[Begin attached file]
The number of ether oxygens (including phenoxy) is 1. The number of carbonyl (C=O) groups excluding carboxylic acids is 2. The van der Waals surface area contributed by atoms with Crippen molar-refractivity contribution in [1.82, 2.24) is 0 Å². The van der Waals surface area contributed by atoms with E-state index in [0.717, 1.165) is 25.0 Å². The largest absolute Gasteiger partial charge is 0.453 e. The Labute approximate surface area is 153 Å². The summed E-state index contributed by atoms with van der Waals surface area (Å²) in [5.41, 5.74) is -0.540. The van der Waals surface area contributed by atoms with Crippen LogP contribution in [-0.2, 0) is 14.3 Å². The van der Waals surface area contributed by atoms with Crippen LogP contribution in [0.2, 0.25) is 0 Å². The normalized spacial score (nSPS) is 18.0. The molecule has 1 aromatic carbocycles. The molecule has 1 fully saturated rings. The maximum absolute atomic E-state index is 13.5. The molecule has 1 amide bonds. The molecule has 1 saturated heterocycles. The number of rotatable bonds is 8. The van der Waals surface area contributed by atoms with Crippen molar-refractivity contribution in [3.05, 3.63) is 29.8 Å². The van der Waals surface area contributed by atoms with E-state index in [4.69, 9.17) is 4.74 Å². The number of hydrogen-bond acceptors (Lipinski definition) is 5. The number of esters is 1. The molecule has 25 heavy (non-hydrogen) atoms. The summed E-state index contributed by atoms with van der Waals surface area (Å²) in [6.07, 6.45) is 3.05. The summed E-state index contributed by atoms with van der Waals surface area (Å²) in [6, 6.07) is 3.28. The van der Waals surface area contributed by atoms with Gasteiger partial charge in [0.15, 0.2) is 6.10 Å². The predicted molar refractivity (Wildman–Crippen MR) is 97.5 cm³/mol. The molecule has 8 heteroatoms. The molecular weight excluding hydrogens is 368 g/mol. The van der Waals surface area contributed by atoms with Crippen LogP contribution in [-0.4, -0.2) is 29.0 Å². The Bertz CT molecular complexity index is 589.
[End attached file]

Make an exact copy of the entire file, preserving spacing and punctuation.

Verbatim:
The number of ether oxygens (including phenoxy) is 1. The number of carbonyl (C=O) groups excluding carboxylic acids is 2. The van der Waals surface area contributed by atoms with Crippen molar-refractivity contribution in [1.82, 2.24) is 0 Å². The van der Waals surface area contributed by atoms with E-state index in [0.717, 1.165) is 25.0 Å². The largest absolute Gasteiger partial charge is 0.453 e. The Labute approximate surface area is 153 Å². The summed E-state index contributed by atoms with van der Waals surface area (Å²) in [5.41, 5.74) is -0.540. The van der Waals surface area contributed by atoms with Crippen LogP contribution in [-0.2, 0) is 14.3 Å². The van der Waals surface area contributed by atoms with Crippen LogP contribution in [0.2, 0.25) is 0 Å². The normalized spacial score (nSPS) is 18.0. The molecule has 1 aromatic carbocycles. The molecule has 1 fully saturated rings. The maximum absolute atomic E-state index is 13.5. The molecule has 1 amide bonds. The molecule has 1 saturated heterocycles. The number of rotatable bonds is 8. The van der Waals surface area contributed by atoms with Crippen molar-refractivity contribution in [3.05, 3.63) is 29.8 Å². The van der Waals surface area contributed by atoms with E-state index in [4.69, 9.17) is 4.74 Å². The number of hydrogen-bond acceptors (Lipinski definition) is 5. The number of esters is 1. The molecule has 25 heavy (non-hydrogen) atoms. The summed E-state index contributed by atoms with van der Waals surface area (Å²) in [6.07, 6.45) is 3.05. The summed E-state index contributed by atoms with van der Waals surface area (Å²) in [6, 6.07) is 3.28. The van der Waals surface area contributed by atoms with Gasteiger partial charge in [0.15, 0.2) is 6.10 Å². The predicted molar refractivity (Wildman–Crippen MR) is 97.5 cm³/mol. The molecule has 8 heteroatoms. The molecular weight excluding hydrogens is 368 g/mol. The van der Waals surface area contributed by atoms with Crippen LogP contribution in [-0.4, -0.2) is 29.0 Å². The Bertz CT molecular complexity index is 589.